Nagorno-Karabakh: Russia agrees to assist if fighting reaches Armenia

Armenian Foreign Minister Zohrab Mnatsakanyan and his Azerbaijani counterpart Jeyhun Bayramov sat down for face-to-face talks aimed at reining in more than a month of clashes on Friday, but failed to agree a ceasefire

A medical worker talks to a sick woman in a bomb shelter in Stepanakert, the separatist region of Nagorno-Karabakh, Thursday, Oct. 22, 2020. Heavy fighting over Nagorno-Karabakh continued Thursday with Armenia and Azerbaijan trading blame for new attacks, hostilities that raised the threat of Turkey and Russia being drawn into the conflict. (AP Photo)
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Russia said on Saturday it would provide "necessary" assistance to Yerevan in its conflict with Azerbaijan over the breakaway region of Nagorno-Karabakh if fighting reached Armenia's territory.

"Russia will render Yerevan all necessary assistance if clashes take place directly on the territory of Armenia," the foreign ministry in Moscow said, calling on the warring sides to immediately halt fire.

Earlier Armenian Prime Minister Nikol Pashinyan asked Russian President Vladimir Putin to begin "urgent" consultations on security assistance and came after Armenia and Azerbaijan failed to agree a fresh ceasefire in Nagorno-Karabakh conflict during talks in Geneva on Friday.

Russia has a military base in Armenia and has a defence treaty with Yerevan.

Azerbaijan and Armenia have been locked in a bitter conflict over Karabakh since Armenian separatists backed by Yerevan seized control of the mountainous province in a 1990s war that left 30,000 people dead.

The current clashes broke out on September 27 and fighting has persisted despite the repeated international attempts to secure a ceasefire.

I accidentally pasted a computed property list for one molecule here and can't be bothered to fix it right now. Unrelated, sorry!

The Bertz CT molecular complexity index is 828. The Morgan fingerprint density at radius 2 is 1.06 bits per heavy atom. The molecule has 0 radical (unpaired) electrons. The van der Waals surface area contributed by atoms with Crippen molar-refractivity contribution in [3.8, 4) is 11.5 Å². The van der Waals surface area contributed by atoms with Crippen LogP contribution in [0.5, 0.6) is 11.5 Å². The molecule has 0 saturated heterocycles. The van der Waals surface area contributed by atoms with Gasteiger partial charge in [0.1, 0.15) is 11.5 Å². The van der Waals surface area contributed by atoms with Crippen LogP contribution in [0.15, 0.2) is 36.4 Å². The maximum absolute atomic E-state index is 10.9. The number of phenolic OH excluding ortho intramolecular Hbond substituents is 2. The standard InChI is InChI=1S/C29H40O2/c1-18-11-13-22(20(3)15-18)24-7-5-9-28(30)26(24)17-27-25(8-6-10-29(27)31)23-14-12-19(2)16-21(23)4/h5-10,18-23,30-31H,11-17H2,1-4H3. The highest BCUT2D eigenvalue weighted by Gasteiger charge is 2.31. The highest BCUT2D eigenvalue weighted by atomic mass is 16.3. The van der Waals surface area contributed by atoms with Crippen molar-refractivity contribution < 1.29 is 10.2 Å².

In his letter to Mr Putin, Mr Pashinyan said that hostilities were getting closer to Armenia's borders and reiterated that Azerbaijan's ally Turkey was backing Baku, according to the statement.

Friday's talks lead to agreement on measures to defuse tensions, including vowing not to target civilians, mediators said.

Armenian Foreign Minister Zohrab Mnatsakanyan and his Azerbaijani counterpart Jeyhun Bayramov sat down for face-to-face talks aimed at reining in more than a month of clashes in the disputed region that have killed more than a thousand people.

Mediators from France, Russia and the US – known as the Minsk Group – said in a statement they had urged the sides to fully implement a previously agreed ceasefire.

Both sides, the statement said, had "engaged in an open and substantive exchange of views aimed at clarifying their negotiating positions" on sticking points in the ceasefire agreement reached in Moscow on October 10.

That and two subsequent ceasefire agreements – the most recent one negotiated in Washington less than a week ago – have failed to halt the bloodshed.

While Friday's statement made no mention of fresh ceasefire commitments, it said the sides had "agreed to take a number of steps on an urgent basis".

They had committed to "not deliberately target civilian populations or non-military objects in accordance with international humanitarian law," it said.

They had also agreed to "actively engage in the implementation of the recovery and exchange of remains on the battlefield".

Both sides also said that within a week they would deliver lists of currently detained war prisoners to the Red Cross "for the purposes of providing access and eventual exchange".

And finally they committed to provide written comments and questions related to discussions around introducing mechanisms to verify if a ceasefire was being upheld – viewed as a key priority in the talks.

Earlier this week Azerbaijani President Ilham Aliyev said he was not against the new round of talks in Geneva but appeared to downplay their significance.

"There have been a lot of meaningless meetings over the past 28 years," he said.

More than 1,200 people from both sides have been reported dead since the fighting began, and thousands forced from their homes.

Azerbaijan has not released military casualty figures and the death toll is believed to be higher, with Russian President Vladimir Putin saying last week close to 5,000 people had been killed.